The long-term sovereign credit rating outlook of the UK is now downgraded, according to credit rating agency Standard & Poor's. The new 'negative' credit outlook, from 'stable', comes based on the fact that the government is continuing to borrow at levels that are quickly reaching 100% GDP. The news is likely to force the government to reconsider stamp duty relief—the suspension of taxes on recently purchased properties. The decision to extend the 'holiday' on stamp duty through the rest of 2009 will continue to erode tax revenues. The rise in unemployment in the country also represents a double hit: A loss in taxable income coupled with a rise in benefit pay-outs. The decision to modify the long-term credit rating outlook hints that S&P may lower the country's triple-A rating to double-A if conditions in the UK coffers do not improve. If such a downgrade occurs, the government would no longer be able to issue triple-A debt, which would make Treasuries less competitive than other triple-A rated nations, such as the United States. Standard & Poor's credit analysts say: "We base our opinion on our updated projections of general government deficits in 2009-2013." "These projections reflect our more cautious view of how quickly the erosion in the government's revenue base may be repaired, the extent to which the growth in government spending can be curtailed, and consequently the pace at which historically high fiscal deficits are likely to narrow," they add. The rating agency notes that the triple-A ratings of the UK are confirmed for the time being. Long-term rating outlooks assess the potential direction of a rating, typically over a period of up to two years.  An outlook does not necessarily precede a rating change. Meanwhile, housing conditions in the country are not improving. Gross mortgage lending declined to an estimated £10.4bn ($16.3bn) in April, down 9% from £11.4bn in March and 60% from £26.1bn in April 2008, according to new data from the Council of Mortgage Lenders, a trade body that represents around 95% of real estate players in the UK. "It’s still too early to spot a clear pattern of recovery in the housing market as some commentators have suggested," says CML director general Michael Coogan. "Activity remains weak, and we have said we will see volatility in monthly lending figures as we bounce along at the bottom of the market. Our forecast for gross lending of £145bn in 2009 remains unchanged."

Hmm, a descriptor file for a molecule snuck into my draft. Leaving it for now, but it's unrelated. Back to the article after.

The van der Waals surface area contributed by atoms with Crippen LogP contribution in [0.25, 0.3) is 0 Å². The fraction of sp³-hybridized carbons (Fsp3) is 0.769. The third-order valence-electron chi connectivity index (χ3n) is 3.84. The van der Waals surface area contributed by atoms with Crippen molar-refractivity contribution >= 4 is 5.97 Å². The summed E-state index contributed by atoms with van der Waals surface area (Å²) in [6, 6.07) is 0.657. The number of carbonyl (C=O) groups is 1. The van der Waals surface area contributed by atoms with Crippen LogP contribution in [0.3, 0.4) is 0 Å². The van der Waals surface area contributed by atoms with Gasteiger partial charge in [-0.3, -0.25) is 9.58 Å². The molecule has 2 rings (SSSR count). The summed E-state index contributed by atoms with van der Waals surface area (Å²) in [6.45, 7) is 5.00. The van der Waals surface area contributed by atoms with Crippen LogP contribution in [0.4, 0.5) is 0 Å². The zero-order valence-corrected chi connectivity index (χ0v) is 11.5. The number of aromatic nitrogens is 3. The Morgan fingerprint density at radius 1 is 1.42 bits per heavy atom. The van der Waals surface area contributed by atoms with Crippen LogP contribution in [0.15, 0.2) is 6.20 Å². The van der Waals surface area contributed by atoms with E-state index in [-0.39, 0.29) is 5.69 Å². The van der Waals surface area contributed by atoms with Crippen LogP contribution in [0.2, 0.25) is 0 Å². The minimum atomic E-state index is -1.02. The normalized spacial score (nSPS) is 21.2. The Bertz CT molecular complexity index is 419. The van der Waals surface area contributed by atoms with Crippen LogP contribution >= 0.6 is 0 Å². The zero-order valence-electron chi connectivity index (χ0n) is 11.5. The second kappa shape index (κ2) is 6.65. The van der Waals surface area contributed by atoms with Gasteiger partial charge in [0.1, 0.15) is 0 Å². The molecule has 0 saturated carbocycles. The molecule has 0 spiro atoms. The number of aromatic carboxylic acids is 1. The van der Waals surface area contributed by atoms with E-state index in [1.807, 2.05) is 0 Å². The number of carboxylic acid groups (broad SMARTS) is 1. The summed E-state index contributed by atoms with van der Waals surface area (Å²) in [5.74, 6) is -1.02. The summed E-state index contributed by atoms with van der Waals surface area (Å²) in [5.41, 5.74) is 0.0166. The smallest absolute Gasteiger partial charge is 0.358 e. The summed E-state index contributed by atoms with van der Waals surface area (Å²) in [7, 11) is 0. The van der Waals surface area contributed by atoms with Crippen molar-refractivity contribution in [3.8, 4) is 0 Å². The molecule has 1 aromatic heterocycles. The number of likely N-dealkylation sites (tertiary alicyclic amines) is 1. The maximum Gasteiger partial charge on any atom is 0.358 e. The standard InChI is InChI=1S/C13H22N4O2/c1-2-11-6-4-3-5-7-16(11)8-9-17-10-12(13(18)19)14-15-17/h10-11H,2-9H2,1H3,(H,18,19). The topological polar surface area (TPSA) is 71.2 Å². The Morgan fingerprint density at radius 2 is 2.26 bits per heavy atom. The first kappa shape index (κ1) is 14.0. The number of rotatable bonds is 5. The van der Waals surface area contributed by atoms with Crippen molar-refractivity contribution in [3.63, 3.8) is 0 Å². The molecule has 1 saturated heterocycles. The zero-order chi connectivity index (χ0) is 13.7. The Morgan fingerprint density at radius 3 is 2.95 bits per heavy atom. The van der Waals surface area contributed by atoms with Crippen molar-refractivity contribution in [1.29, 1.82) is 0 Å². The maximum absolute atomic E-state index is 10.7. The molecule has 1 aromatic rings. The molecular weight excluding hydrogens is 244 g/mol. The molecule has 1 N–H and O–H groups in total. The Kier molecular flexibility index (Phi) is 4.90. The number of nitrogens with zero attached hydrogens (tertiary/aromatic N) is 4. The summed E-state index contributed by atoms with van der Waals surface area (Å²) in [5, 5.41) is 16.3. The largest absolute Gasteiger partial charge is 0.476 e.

Write to Jacob Gaffney.